“Mike is a 28-year-old part-time student who volunteers at the SPCA, works one day a week at a local goat farm and has Down’s syndrome.”
This is how Isabelle Pisani described her older brother in her winning Diversity Scholarship essay.
ASUP’s first-ever diversity scholarship was awarded to Pisani, a senior nursing major, at the International Night celebration on Friday. In the essay, Pisani responded to the question: “How do you encourage people to honor the uniqueness of each individual? How do you challenge stereotypes and promote sensitivity and inclusion?”
Pisani’s essay centered on the experiences of Mike, and how the everyday use of the word “retarded” can be offensive to people with disabilities. Her essay discussed why the word can be derogatory and encouraged people to change their vocabularies.
“Do you know how that could actually be offensive to people? When you use that word, what do you mean by it?” Pisani asked in her speech Friday night. “Because it’s used in a variety of ways, and it’s so engraved in our millennial vocab that it’s not really thought about.”
ASUP President Brandon Rivera says he was inspired to establish the scholarship as a way of continuing discussions on diversity started on campus last spring. ASUP met with a variety of clubs to determine how to continue promoting dialogue, and the Black Student Union suggested creating a scholarship.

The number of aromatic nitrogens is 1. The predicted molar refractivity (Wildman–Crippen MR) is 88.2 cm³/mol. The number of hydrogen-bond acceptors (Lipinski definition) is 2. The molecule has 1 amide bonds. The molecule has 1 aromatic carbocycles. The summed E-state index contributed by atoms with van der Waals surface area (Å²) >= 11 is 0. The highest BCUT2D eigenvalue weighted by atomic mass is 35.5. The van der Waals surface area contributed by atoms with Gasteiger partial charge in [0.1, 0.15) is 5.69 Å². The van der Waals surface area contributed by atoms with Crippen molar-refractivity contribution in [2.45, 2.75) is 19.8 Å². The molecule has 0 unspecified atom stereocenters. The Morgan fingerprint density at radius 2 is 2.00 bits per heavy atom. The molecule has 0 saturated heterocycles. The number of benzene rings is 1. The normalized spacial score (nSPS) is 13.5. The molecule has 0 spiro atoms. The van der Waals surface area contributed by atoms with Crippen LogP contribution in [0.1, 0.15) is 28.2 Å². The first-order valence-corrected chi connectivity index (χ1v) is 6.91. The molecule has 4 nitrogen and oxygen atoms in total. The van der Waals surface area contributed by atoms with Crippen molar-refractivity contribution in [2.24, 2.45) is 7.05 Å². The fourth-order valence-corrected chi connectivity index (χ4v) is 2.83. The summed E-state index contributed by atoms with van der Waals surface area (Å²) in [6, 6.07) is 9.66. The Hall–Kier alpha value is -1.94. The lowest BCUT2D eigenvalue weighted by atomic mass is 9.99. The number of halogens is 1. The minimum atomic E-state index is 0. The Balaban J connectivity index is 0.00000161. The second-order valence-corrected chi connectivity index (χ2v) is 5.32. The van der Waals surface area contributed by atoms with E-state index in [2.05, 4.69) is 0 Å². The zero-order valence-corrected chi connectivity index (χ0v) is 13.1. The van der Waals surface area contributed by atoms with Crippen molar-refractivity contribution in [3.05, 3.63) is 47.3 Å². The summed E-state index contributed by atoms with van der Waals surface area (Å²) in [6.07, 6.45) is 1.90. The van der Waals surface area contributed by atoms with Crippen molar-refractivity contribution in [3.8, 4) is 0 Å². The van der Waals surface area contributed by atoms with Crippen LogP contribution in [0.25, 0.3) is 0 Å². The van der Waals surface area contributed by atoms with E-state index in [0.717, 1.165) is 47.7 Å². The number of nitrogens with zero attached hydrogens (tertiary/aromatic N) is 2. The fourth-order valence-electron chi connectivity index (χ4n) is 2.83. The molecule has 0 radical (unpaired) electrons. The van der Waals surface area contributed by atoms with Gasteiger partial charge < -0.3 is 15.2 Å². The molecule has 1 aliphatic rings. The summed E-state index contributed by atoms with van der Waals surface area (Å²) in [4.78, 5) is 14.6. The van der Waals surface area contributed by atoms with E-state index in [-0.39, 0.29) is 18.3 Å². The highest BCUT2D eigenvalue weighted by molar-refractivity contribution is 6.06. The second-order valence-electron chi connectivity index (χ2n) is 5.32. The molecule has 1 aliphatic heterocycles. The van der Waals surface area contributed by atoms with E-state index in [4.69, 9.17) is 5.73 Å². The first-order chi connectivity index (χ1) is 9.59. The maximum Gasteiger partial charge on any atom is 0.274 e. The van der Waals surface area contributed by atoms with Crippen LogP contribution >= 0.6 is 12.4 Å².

The committee, consisting of students, Human Resources staff and one professor, received 10 essays that were kept anonymous from committee members. The committee chose Pisani’s essay because it thought it best answered the prompt and conveyed a unique and heartfelt message.
Rivera said Pisani was chosen for the scholarship, although she does not represent racial or ethnic diversity, in part because the essays did not have names on them at the time of selection, and also because committee members felt she represented a different type of diversity.
“It was just really personal, it was about her own brother. That was something where I never would have thought of inclusivity,” Rivera said. "This group I felt like, it was something different than anything anybody else had written. It was just such a unique essay, and it had a lot of heartfelt messages. I felt it really kind of drew the committee to decide it as the winner.”
At International Night, committee member and sophomore Lydia Heye awarded Pisani with the scholarship and explained why the committee chose it.
“Her story was very personal and heartfelt, and the committee really realized that and really appreciated that. We thought that her essay brought a different light to diversity, and so we are really excited to give this scholarship to her,” Heye said.